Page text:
Research on Precision Agriculture is progressing in many countries aiming at making it a routine practice. In the mauritian context, research should concentrate on yield variations, spatial variability, variable rate applications supported by economic analysis. The best approach would be to constitute a working group involving resource persons of different disciplines to look into the various factors and issues that would influence Precision Agriculture. As the research progresses it will then be possible to provide answers to such questions as:
- Can spatial variability be managed to allow variable rate applications?
- What are the interacting factors that affect yield most on small areas?
- How precise variable rate inputs can be applied to the desired area?
- As a result of the effective management of variable rate inputs, can there be reduction of costs of inputs?
- What are the costs to be involved and how cost-effective can Precision Agriculture be?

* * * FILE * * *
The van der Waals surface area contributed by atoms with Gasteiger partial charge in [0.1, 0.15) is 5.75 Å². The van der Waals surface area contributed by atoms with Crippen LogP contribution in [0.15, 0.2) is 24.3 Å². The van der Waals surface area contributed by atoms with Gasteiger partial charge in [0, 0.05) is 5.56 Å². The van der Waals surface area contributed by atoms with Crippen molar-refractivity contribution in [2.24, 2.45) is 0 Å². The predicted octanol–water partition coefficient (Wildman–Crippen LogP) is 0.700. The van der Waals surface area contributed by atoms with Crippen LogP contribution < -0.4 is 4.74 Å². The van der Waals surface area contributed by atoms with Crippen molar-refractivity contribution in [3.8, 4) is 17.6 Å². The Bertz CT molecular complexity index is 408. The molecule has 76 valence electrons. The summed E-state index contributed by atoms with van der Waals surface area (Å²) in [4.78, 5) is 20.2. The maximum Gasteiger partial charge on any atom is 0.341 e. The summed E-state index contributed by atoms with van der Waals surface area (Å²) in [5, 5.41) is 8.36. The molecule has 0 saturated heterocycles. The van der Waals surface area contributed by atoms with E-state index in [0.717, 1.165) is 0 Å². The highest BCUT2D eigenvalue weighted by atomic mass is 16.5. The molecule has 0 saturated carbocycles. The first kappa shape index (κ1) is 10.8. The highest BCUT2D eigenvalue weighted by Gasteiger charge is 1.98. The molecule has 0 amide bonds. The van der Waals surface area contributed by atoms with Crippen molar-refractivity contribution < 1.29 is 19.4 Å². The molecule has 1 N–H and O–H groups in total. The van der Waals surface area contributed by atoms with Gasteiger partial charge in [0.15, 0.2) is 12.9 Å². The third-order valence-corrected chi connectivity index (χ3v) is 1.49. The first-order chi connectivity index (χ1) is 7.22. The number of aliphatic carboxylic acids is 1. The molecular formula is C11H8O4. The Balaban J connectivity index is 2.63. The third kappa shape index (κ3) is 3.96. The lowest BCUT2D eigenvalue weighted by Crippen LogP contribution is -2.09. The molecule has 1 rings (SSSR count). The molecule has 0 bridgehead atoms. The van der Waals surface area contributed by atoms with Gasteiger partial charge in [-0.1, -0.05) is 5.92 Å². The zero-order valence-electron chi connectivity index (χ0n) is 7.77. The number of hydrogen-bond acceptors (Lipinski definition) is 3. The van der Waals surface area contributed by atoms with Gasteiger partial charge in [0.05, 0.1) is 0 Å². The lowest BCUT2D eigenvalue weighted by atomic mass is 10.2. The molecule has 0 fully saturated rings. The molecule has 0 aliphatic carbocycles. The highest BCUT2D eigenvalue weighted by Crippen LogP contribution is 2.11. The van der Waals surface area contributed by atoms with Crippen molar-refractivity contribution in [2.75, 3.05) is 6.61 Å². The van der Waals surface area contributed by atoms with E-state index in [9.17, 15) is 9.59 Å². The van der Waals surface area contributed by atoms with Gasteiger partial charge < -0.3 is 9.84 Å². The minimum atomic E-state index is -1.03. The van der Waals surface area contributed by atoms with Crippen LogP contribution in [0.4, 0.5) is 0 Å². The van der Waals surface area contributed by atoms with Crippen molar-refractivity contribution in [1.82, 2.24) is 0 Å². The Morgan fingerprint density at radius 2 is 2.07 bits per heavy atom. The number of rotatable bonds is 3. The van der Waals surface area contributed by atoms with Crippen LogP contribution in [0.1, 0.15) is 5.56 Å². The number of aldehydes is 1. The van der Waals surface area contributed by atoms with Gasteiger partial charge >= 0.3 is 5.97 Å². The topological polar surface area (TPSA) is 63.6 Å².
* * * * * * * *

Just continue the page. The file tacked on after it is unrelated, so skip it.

- Will it involve other changes in management of fields?
- Will this method of farming be possible for the small planters’ community?
- In spite of success, what will be its rate of acceptance by the planting community?
Precision Agriculture should be a part of the action plan aiming at making the industry more competitive, productive and compliant with environmental regulations. Its associated technology is being continuously improved and as agricultural machines will soon be equipped with the appropriate tools it will be possible to assess the real potential of Precision Agriculture. On-going programmes of crop mechanization and the availability of agricultural information database management systems favour its introduction. Furthermore, Precision Agriculture offers the possibility for a real multidisciplinary approach towards increasing productivity and should be evaluated without delay.